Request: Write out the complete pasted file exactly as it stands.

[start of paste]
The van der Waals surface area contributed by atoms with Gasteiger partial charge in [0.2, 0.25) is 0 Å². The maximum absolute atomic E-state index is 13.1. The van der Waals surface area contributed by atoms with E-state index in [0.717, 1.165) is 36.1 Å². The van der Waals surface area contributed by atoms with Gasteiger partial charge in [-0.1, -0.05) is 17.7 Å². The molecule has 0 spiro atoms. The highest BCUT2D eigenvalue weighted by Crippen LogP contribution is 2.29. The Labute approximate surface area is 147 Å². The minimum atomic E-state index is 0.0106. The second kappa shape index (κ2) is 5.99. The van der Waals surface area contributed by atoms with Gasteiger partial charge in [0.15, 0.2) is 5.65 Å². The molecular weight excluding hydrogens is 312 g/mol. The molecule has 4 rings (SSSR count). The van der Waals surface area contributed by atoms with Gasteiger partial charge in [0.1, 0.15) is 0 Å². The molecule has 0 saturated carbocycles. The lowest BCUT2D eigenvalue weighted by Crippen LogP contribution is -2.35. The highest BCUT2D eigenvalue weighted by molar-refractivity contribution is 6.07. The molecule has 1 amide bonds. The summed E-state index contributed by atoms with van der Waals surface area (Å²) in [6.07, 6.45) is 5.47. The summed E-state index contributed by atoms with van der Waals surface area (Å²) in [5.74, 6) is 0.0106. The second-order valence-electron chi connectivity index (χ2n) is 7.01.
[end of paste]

The van der Waals surface area contributed by atoms with Gasteiger partial charge in [0.2, 0.25) is 0 Å². The maximum absolute atomic E-state index is 13.1. The van der Waals surface area contributed by atoms with E-state index in [0.717, 1.165) is 36.1 Å². The van der Waals surface area contributed by atoms with Gasteiger partial charge in [-0.1, -0.05) is 17.7 Å². The molecule has 0 spiro atoms. The highest BCUT2D eigenvalue weighted by Crippen LogP contribution is 2.29. The Labute approximate surface area is 147 Å². The minimum atomic E-state index is 0.0106. The second kappa shape index (κ2) is 5.99. The van der Waals surface area contributed by atoms with Gasteiger partial charge in [0.15, 0.2) is 5.65 Å². The molecular weight excluding hydrogens is 312 g/mol. The molecule has 4 rings (SSSR count). The van der Waals surface area contributed by atoms with Gasteiger partial charge in [0.1, 0.15) is 0 Å². The molecule has 0 saturated carbocycles. The lowest BCUT2D eigenvalue weighted by Crippen LogP contribution is -2.35. The highest BCUT2D eigenvalue weighted by molar-refractivity contribution is 6.07. The molecule has 1 amide bonds. The summed E-state index contributed by atoms with van der Waals surface area (Å²) in [6.07, 6.45) is 5.47. The summed E-state index contributed by atoms with van der Waals surface area (Å²) in [5.74, 6) is 0.0106. The second-order valence-electron chi connectivity index (χ2n) is 7.01.